• Timing: you have about 4860 seconds to do each question on the ACT. If you answer a question in the shorter time period than above, you will have more time for the more difficult question

• When answering incorrectly, ask yourself why you did wrong.

• When practicing, pay attention to your weaknesses: are you lacking in the actual content (math, reading, writing) or time management?

• Solve all the questions first, then fill in all answers in the answer box: this will save you a lot of time.

• Answer every question even if you have to guess

• Practice, practice, practice: only when doing it many times can you know your weaknesses and strengths

Grammar section:

• Do not choose a sentence that sounds “wrong”. Your answer must have a good reason based on grammatical structures

• Pay close attention to what is underlined (eg, is a comma underlined?)


• Math Part:

• When checking, try to solve the problem in a different way than you did for the first time

• Replacing each number in the answer to the given equation is sometimes the fastest way to answer a difficult question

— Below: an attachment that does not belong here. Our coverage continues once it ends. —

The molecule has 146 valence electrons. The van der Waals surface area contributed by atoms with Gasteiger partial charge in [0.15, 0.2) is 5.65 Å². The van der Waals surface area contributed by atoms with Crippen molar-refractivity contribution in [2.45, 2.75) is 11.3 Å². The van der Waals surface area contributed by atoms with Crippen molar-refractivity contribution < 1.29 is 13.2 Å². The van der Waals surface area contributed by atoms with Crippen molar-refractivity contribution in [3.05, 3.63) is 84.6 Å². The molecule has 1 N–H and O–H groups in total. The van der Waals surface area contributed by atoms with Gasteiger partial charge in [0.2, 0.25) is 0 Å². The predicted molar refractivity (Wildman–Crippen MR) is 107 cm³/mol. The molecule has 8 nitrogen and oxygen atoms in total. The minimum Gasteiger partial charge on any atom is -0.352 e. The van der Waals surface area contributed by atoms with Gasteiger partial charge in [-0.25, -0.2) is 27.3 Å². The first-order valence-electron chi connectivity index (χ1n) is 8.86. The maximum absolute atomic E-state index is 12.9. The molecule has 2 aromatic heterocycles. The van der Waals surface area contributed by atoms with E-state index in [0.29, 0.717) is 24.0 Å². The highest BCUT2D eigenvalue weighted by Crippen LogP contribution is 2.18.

• Remember common mathematical theories (calculating slope, geometric sequence, common triangles …)


• Reading section:

• Avoid reading every word in the paragraph

• A common strategy is to read the text briefly, then read and answer the questions

• Try to predict the answers before looking at the given answer

• Read each word carefully in the question and answer; one word can make an answer wrong

Science section:

• Answer questions with charts and statistics first. Most of the questions in this section only require charts and statistics to be answered

• Save text-based questions until after you have finished all other questions

• Improve your mental math skills! Although computers are not allowed, this part still requires basic math skills


Essay section:

• If you don’t know a statistic, data, or information about an event, create them yourself (within reasonable limits, of course). People scoring the ACT are not allowed to penalize you on false facts. You will be fine as long as your information supports the main thesis

• Your first paragraph and conclusion is more important than the body of the article: make sure that the two paragraphs are tight, coherent, and follow the point.

• ACT scorers prefer essays of about 1.5 pages or more

*: Compiled from and personal experience

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